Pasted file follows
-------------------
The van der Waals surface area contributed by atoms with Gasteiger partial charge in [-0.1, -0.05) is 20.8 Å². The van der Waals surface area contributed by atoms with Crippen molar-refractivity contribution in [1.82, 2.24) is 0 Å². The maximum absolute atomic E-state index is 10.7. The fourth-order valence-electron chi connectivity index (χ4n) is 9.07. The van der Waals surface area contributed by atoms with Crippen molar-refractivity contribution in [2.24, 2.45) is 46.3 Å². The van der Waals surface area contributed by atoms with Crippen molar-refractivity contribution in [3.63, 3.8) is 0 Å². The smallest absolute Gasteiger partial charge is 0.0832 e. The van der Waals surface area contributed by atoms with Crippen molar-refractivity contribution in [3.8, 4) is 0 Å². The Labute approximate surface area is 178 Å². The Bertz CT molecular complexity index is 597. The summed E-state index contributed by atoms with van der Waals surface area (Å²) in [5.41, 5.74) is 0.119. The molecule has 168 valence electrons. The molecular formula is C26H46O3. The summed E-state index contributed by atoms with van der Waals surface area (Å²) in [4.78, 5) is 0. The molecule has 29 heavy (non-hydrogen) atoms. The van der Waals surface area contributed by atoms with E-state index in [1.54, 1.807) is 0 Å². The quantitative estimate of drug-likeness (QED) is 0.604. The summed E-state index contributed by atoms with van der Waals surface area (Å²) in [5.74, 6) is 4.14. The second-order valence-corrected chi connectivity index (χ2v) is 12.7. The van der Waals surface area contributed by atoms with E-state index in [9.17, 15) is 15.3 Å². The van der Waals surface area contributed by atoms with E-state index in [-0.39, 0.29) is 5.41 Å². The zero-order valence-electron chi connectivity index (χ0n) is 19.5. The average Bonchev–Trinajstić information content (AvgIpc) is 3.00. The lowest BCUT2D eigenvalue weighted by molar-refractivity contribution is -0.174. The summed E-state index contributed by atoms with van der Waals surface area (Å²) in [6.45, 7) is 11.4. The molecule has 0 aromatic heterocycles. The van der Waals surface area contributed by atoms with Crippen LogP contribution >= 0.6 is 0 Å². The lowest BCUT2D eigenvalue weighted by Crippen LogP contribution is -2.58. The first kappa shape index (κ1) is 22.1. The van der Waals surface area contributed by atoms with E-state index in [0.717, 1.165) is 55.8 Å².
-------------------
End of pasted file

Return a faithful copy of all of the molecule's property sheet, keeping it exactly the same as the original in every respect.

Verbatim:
The van der Waals surface area contributed by atoms with Gasteiger partial charge in [-0.1, -0.05) is 20.8 Å². The van der Waals surface area contributed by atoms with Crippen molar-refractivity contribution in [1.82, 2.24) is 0 Å². The maximum absolute atomic E-state index is 10.7. The fourth-order valence-electron chi connectivity index (χ4n) is 9.07. The van der Waals surface area contributed by atoms with Crippen molar-refractivity contribution in [2.24, 2.45) is 46.3 Å². The van der Waals surface area contributed by atoms with Crippen molar-refractivity contribution in [3.63, 3.8) is 0 Å². The smallest absolute Gasteiger partial charge is 0.0832 e. The van der Waals surface area contributed by atoms with Crippen molar-refractivity contribution in [3.8, 4) is 0 Å². The Labute approximate surface area is 178 Å². The Bertz CT molecular complexity index is 597. The summed E-state index contributed by atoms with van der Waals surface area (Å²) in [5.41, 5.74) is 0.119. The molecule has 168 valence electrons. The molecular formula is C26H46O3. The summed E-state index contributed by atoms with van der Waals surface area (Å²) in [4.78, 5) is 0. The molecule has 29 heavy (non-hydrogen) atoms. The van der Waals surface area contributed by atoms with E-state index in [1.54, 1.807) is 0 Å². The quantitative estimate of drug-likeness (QED) is 0.604. The summed E-state index contributed by atoms with van der Waals surface area (Å²) in [5.74, 6) is 4.14. The second-order valence-corrected chi connectivity index (χ2v) is 12.7. The van der Waals surface area contributed by atoms with E-state index in [9.17, 15) is 15.3 Å². The van der Waals surface area contributed by atoms with E-state index in [-0.39, 0.29) is 5.41 Å². The zero-order valence-electron chi connectivity index (χ0n) is 19.5. The average Bonchev–Trinajstić information content (AvgIpc) is 3.00. The lowest BCUT2D eigenvalue weighted by molar-refractivity contribution is -0.174. The summed E-state index contributed by atoms with van der Waals surface area (Å²) in [6.45, 7) is 11.4. The molecule has 0 aromatic heterocycles. The van der Waals surface area contributed by atoms with Crippen LogP contribution >= 0.6 is 0 Å². The lowest BCUT2D eigenvalue weighted by Crippen LogP contribution is -2.58. The first kappa shape index (κ1) is 22.1. The van der Waals surface area contributed by atoms with E-state index in [0.717, 1.165) is 55.8 Å².